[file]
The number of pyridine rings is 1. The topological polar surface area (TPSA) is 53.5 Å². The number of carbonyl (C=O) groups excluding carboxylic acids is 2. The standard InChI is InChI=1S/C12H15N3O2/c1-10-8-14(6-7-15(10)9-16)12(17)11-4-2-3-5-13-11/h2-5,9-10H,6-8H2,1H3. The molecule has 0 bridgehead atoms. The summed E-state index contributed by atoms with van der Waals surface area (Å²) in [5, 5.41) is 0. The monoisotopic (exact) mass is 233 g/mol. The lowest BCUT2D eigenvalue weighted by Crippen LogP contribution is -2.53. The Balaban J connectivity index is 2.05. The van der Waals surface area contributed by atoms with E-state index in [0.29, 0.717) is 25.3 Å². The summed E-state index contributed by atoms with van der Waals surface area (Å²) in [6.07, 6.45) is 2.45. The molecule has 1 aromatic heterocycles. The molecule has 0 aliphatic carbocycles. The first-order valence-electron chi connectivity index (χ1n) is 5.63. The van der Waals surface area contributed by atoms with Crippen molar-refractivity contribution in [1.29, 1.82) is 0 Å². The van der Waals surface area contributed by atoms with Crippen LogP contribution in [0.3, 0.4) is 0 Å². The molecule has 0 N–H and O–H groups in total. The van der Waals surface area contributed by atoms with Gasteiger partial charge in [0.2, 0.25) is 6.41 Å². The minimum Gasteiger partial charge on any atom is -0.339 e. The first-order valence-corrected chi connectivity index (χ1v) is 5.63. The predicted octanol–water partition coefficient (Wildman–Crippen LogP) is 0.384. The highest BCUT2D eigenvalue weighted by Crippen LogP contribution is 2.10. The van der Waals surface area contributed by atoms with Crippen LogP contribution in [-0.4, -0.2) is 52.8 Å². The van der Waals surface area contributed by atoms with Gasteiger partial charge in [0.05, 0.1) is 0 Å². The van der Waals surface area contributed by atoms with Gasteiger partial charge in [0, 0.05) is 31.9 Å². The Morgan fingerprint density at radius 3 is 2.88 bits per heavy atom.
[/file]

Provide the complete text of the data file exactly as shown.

The number of pyridine rings is 1. The topological polar surface area (TPSA) is 53.5 Å². The number of carbonyl (C=O) groups excluding carboxylic acids is 2. The standard InChI is InChI=1S/C12H15N3O2/c1-10-8-14(6-7-15(10)9-16)12(17)11-4-2-3-5-13-11/h2-5,9-10H,6-8H2,1H3. The molecule has 0 bridgehead atoms. The summed E-state index contributed by atoms with van der Waals surface area (Å²) in [5, 5.41) is 0. The monoisotopic (exact) mass is 233 g/mol. The lowest BCUT2D eigenvalue weighted by Crippen LogP contribution is -2.53. The Balaban J connectivity index is 2.05. The van der Waals surface area contributed by atoms with E-state index in [0.29, 0.717) is 25.3 Å². The summed E-state index contributed by atoms with van der Waals surface area (Å²) in [6.07, 6.45) is 2.45. The molecule has 1 aromatic heterocycles. The molecule has 0 aliphatic carbocycles. The first-order valence-electron chi connectivity index (χ1n) is 5.63. The van der Waals surface area contributed by atoms with Crippen molar-refractivity contribution in [1.29, 1.82) is 0 Å². The van der Waals surface area contributed by atoms with Crippen LogP contribution in [0.3, 0.4) is 0 Å². The molecule has 0 N–H and O–H groups in total. The van der Waals surface area contributed by atoms with Gasteiger partial charge in [0.2, 0.25) is 6.41 Å². The minimum Gasteiger partial charge on any atom is -0.339 e. The first-order valence-corrected chi connectivity index (χ1v) is 5.63. The predicted octanol–water partition coefficient (Wildman–Crippen LogP) is 0.384. The highest BCUT2D eigenvalue weighted by Crippen LogP contribution is 2.10. The van der Waals surface area contributed by atoms with Crippen LogP contribution in [-0.4, -0.2) is 52.8 Å². The van der Waals surface area contributed by atoms with Gasteiger partial charge in [0.05, 0.1) is 0 Å². The van der Waals surface area contributed by atoms with Gasteiger partial charge in [0, 0.05) is 31.9 Å². The Morgan fingerprint density at radius 3 is 2.88 bits per heavy atom.